He’s one of the greatest Eagles of all time. And Eagles fans can’t wait to get rid of him.
This is the strange reality of Jason Peters.
Peters, a nine-time Pro Bowler and a likely Hall of Famer, now finds himself the object of fan derision, thanks to a dreadful season in which he refused to change positions without a pay raise and then performed miserably when he did switch.
And as Peters plays out the final days of his 17th and likely final NFL season, his legacy has clearly been tarnished and it’s going to take time to undo the damage.
Peters is the greatest left tackle in Eagles history and one of the best in NFL history.
The only offensive tackles to make more Pro Bowls are Anthony Munoz, Jonathan Ogden, Willie Roaf and Joe Thomas, and all are Hall of Famers except Thomas, who isn’t eligible yet.
Even though he didn’t come to Philly until he was 27 and starting his seventh season, Peters made seven Pro Bowls as an Eagle, the same as Brian Dawkins and Reggie White. Only the peerless Chuck Bednarik made more.
He was so mighty, so powerful, so consistent, so dominating. It genuinely seemed like he always would be.
But J.P. was never quite the same after missing the second half of the 2017 Super Bowl season with a torn ACL. He was still pretty good in 2018 — still a top-10 left tackle — and even last year he wasn't bad, although more and more often he was unable to finish games because of nagging injuries.
The Eagles had drafted Andre Dillard in the first round so they cut ties with Peters, who went through free agency without a team.
Then Dillard got hurt, the Eagles brought Peters back, and it’s been a disaster.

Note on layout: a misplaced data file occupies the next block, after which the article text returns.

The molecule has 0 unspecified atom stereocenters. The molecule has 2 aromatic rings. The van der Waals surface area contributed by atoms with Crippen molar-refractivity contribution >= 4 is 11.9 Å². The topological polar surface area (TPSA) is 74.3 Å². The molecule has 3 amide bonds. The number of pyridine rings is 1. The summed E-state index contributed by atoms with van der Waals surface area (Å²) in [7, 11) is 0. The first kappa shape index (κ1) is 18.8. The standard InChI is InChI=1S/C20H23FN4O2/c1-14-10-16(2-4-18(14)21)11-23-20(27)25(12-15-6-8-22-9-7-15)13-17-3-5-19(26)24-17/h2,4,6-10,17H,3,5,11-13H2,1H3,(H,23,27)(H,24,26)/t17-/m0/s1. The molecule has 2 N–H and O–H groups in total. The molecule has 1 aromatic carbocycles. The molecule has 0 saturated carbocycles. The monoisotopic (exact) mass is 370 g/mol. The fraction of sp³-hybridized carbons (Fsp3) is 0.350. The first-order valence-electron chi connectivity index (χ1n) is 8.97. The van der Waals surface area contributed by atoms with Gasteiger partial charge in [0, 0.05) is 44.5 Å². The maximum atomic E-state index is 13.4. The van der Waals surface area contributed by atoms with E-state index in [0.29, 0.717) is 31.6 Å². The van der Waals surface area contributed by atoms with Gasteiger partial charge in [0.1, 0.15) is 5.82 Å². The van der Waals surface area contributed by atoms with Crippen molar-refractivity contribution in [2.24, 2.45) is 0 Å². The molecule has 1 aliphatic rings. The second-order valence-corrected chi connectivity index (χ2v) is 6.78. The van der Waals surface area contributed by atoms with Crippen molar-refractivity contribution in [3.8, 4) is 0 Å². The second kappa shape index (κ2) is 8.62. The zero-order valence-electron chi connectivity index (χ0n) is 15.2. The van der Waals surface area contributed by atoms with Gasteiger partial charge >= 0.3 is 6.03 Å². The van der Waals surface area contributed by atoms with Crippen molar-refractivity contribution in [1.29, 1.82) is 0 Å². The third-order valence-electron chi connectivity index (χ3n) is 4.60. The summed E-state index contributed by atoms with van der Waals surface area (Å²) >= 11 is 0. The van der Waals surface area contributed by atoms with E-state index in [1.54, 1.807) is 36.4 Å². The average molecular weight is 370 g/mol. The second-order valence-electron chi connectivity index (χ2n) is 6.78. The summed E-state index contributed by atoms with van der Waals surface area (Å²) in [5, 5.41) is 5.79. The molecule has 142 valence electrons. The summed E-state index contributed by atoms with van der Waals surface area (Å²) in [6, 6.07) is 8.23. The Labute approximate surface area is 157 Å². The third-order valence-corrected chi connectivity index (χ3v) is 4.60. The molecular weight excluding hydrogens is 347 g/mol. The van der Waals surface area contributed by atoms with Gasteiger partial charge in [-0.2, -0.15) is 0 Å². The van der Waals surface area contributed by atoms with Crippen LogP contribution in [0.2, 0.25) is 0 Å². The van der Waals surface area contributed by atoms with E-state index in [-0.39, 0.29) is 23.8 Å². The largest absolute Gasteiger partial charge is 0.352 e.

It’s tough to watch an all-timer get pushed around and embarrassed by average pass rushers. To watch him unable to play left tackle or right guard with any sort of power or athleticism.
There are few things in sports sadder than an all-timer who stuck around too long.
Peters played his 219th game Sunday and it may turn out to be his last. He’s got a foot injury that will require offseason surgery, and Doug Pederson hinted Wednesday at changes on the offensive line.
Hopefully, Pederson shuts Peters down because at this point all he’s doing is damaging his legacy more and more every week.
But as poorly as J.P. has played, that legacy wouldn’t have taken as big a hit if it hadn’t been for his awkward contract gambit.
Peters has made more money than any player in Eagles history. Jeff Lurie has paid him over $100 million since 2009.
So when Peters refused to move from guard to tackle without a pay bump, it came across as petty and selfish. It’s fine to ask for more money. But you don’t make threats about where you're going to play.
That was the beginning of the end for Peters.
And then when he got the pay bump — holding up a cap-strapped team for $2 million more just to change positions — his play was so shockingly bad you couldn’t avoid the perception that he stole money.
Peters went from all-timer to embarrassment in a few years, and it’s sad to think that for a lot of people, their clearest memory of J.P. will be the hapless 2020 version and not the mighty superhero who made the Pro Bowl every healthy season from 2009 through 2016.
One day, Peters will return to the Linc and be inducted into the Eagles Hall of Fame, and the crowd will stand and cheer for him and remember how dominating he was, blocking the blind side for Donovan McNabb, Carson Wentz and everybody in between.
But it’s going to take some time to forget the way it ended. To forget the image of J.P. getting beat for sack after sack by guys you've never heard of and remember the all-time great he once was.
No matter how bad things have gotten, J.P. deserves it. The past year has been grim, but he was so good for so long that his legacy shouldn’t be tarnished forever.
But it is now. And it’s going to take a while for all of us to remember Peters as one of the greatest Eagles of all-time.
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